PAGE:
Beksiński’s Gothic Period
Beksiński’s style changed, and he entered a period with his later painting, which he described as ‘gothic.’ The subject matter of paintings from the gothic period represents deformed heads and less dreamlike figures, which display a specific plastic harmony.
Zdzislaw Beksiński’s Digital Period
As digital photography and photo manipulation emerged as a medium in the early 1990s, he began surrealistic alterations to his photographs this time using computer graphics to explore his surreal imagery. Notably, his exploration came full circle as he returned to his first medium of photography.
Beksiński’s Work is Transcendent
Beksiński’s art seems to transcend the work itself. Beksiński’s paintings always seem larger than they are. This is partially what I mean that they transcend. Also, they aren’t marked by any period-specific features. The viewer can never look at the content and claim it belongs from a specific time. “Aha, this was a reaction to the labor movement in the 1960’s.” Beksiński’s work sits outside of time. Each image creates a complete, visually satisfying world—dystopian eye candy.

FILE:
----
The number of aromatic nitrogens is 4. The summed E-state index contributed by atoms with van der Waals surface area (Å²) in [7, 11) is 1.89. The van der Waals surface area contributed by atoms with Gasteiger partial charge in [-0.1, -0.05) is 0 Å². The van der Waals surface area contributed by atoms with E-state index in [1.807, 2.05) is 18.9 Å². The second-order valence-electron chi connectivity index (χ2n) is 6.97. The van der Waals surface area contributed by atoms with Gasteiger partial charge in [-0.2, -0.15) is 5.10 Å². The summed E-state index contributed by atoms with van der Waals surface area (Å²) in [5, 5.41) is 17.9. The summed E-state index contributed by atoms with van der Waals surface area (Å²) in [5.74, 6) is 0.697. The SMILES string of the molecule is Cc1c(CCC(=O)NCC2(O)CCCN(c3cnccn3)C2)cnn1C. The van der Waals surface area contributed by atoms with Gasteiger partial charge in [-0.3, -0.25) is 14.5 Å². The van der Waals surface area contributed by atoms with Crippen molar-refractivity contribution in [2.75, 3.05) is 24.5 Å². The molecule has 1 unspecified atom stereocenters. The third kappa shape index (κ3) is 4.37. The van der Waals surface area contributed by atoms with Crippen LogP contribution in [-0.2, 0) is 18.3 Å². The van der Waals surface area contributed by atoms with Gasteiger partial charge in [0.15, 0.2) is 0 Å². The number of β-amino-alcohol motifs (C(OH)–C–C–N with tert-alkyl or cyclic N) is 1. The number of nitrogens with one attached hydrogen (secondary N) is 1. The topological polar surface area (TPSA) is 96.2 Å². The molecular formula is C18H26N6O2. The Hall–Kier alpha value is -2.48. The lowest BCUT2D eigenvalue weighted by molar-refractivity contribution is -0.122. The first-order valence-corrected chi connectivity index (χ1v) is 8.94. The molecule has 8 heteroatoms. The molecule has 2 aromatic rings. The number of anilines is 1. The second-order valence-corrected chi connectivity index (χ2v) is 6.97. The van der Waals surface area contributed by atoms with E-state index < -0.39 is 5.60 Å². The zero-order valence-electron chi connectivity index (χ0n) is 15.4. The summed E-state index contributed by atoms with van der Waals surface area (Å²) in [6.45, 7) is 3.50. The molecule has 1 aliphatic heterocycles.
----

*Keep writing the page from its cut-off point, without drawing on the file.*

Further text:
I believe that art criticism will eventually come to celebrate Beksiński as one of the great artists of the 20th century.
Beksiński avoided concrete analyses of the content of his work, saying “I cannot conceive of a sensible statement on painting”. He was especially dismissive of those who sought or offered simple answers to what his work ‘meant’.
Zdzislaw Beksinksi Frequently Asked Questions
Dystopian art is a genre of art characterized by nightmarish, horrific, or worst-case scenarios of the future.
Beksiński had no formal training as an artist. He graduated from the Faculty of Architecture at the Kraków Polytechnic, receiving an MSc in 1952. His paintings were mainly created using oil paint on hardboard panels that he prepared.
Beksiński made his imaginative paintings and drawings in what he termed a Baroque or a Gothic manner. Beksinski is commonly referred to as a surrealist.
Beksiński Gallery holds about 600 works and is located in the royal castle in Sanok. The collection within this historical museum spans Beksiński’s entire life.